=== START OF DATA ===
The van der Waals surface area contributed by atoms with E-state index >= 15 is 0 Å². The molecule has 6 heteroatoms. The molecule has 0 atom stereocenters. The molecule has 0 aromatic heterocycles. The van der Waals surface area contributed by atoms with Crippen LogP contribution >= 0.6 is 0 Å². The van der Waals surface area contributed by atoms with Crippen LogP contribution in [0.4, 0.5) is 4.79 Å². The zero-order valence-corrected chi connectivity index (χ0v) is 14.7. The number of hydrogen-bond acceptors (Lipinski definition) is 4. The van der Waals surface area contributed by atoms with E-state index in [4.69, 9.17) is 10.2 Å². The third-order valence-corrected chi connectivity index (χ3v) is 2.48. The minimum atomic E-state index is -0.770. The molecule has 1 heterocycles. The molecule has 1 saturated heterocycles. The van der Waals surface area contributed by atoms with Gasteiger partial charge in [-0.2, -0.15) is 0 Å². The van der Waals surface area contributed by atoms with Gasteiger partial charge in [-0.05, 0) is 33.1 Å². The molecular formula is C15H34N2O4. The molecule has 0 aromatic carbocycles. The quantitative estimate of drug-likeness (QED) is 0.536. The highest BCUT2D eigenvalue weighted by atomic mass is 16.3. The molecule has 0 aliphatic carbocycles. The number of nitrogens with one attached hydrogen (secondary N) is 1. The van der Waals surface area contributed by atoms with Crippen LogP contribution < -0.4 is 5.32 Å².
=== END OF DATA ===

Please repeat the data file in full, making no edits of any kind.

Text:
The van der Waals surface area contributed by atoms with E-state index >= 15 is 0 Å². The molecule has 6 heteroatoms. The molecule has 0 atom stereocenters. The molecule has 0 aromatic heterocycles. The van der Waals surface area contributed by atoms with Crippen LogP contribution >= 0.6 is 0 Å². The van der Waals surface area contributed by atoms with Crippen LogP contribution in [0.4, 0.5) is 4.79 Å². The zero-order valence-corrected chi connectivity index (χ0v) is 14.7. The number of hydrogen-bond acceptors (Lipinski definition) is 4. The van der Waals surface area contributed by atoms with E-state index in [4.69, 9.17) is 10.2 Å². The third-order valence-corrected chi connectivity index (χ3v) is 2.48. The minimum atomic E-state index is -0.770. The molecule has 1 heterocycles. The molecule has 1 saturated heterocycles. The van der Waals surface area contributed by atoms with Gasteiger partial charge in [-0.2, -0.15) is 0 Å². The van der Waals surface area contributed by atoms with Gasteiger partial charge in [-0.05, 0) is 33.1 Å². The molecular formula is C15H34N2O4. The molecule has 0 aromatic carbocycles. The quantitative estimate of drug-likeness (QED) is 0.536. The highest BCUT2D eigenvalue weighted by atomic mass is 16.3. The molecule has 0 aliphatic carbocycles. The number of nitrogens with one attached hydrogen (secondary N) is 1. The van der Waals surface area contributed by atoms with Crippen LogP contribution < -0.4 is 5.32 Å².